Late last year a reader reached out to me with doubts about staying in the graphic design industry.
He tried researching various aspects of being a freelance graphic designer, but struggled to find the information that he wanted to hear – the information that stated how graphic designers can make “big money”.
If you were to look at some high paying professions like being a movie star, lawyer or something in the medical field – they have the potential to make this “big money” that he seemed to desire.
He had never heard of a millionaire graphic designer who “drives a Ferrari and lives in a mansion.”
So, is there any “big money” to be made as a freelance graphic designer?
Let’s try a different perspective
What is “big money”?
Is it a million dollars?
Or could it be just enough to live comfortably?
Realistically, I wouldn’t put the field of graphic design in the category of “big money”, but if you can pay the bills and be happy doing it, then why shouldn’t that mean success?
I know there are a handful of freelance graphic designers out there that make a great income, and that’s ultimately because they do the work and know how to charge what they’re worth.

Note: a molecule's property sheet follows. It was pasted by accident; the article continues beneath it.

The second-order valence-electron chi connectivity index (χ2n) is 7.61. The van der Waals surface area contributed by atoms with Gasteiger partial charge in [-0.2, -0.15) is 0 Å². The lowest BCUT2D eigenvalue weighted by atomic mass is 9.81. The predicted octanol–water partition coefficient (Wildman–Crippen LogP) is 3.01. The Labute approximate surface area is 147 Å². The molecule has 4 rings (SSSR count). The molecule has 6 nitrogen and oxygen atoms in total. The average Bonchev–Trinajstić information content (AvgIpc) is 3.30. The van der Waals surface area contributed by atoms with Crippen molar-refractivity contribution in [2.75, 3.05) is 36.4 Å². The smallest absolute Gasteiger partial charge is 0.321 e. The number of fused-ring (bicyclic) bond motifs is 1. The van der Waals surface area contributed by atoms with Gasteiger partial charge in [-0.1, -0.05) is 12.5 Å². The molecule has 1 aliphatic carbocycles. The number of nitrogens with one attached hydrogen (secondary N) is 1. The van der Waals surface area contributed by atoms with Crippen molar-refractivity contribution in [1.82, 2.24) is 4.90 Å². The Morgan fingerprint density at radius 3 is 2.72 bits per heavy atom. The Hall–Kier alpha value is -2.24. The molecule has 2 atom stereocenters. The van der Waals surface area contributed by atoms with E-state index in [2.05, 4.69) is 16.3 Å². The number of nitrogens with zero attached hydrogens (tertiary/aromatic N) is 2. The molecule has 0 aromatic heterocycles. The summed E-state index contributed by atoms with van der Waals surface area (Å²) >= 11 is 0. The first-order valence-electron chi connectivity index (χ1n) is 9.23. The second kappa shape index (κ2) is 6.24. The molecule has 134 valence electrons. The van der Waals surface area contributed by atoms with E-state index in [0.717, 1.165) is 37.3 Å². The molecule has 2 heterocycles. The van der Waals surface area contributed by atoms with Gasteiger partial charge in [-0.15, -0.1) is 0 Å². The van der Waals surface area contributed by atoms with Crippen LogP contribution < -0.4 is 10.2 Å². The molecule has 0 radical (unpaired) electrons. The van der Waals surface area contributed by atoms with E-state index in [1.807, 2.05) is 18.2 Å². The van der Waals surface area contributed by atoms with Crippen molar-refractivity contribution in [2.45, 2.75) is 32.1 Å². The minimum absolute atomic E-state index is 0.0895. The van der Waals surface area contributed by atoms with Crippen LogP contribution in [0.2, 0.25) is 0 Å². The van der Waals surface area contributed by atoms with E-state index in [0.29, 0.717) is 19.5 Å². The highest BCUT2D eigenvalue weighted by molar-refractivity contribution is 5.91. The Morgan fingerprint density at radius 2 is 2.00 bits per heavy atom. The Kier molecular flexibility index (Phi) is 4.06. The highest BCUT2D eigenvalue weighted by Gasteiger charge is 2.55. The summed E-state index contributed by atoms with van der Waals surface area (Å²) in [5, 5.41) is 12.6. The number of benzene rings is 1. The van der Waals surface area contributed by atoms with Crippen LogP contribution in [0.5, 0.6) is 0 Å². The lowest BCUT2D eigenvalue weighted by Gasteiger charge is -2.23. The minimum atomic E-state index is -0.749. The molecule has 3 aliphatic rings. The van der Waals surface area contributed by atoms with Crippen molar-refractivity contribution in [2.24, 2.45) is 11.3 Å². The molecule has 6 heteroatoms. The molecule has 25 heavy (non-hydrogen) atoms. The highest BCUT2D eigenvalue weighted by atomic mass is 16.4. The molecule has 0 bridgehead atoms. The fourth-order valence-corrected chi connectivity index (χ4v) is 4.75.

For me, as long as I can happily support myself and my future family, then the actual amount of money I make doesn’t matter.
“Big Money” vs. Success
I don’t put the words “big money” and “success” together, because I see success in an entirely different way.
At the end of the day if you truly love what you’re doing and you’re able to survive, it seems to me that money and fame would be the last goal on your mind anyway.
The funny thing is, once you let those things take a backseat to your passions and your true happiness, they have a funny way of showing all by themselves.
So what about you?
What’s your definition of success?
Do you feel like success is measured by the amount of money you make or by the amount of happiness that’s generated from what you’re doing?
Leave a comment on this post and we’ll talk about it!Written by Brent Galloway Brent Galloway is a passionate freelance graphic designer living in Ohio, who loves creating and experimenting with both the web and print. You can connect with Brent on Twitter, Facebook, Google+, follow his design work on Dribbble, or visit his website.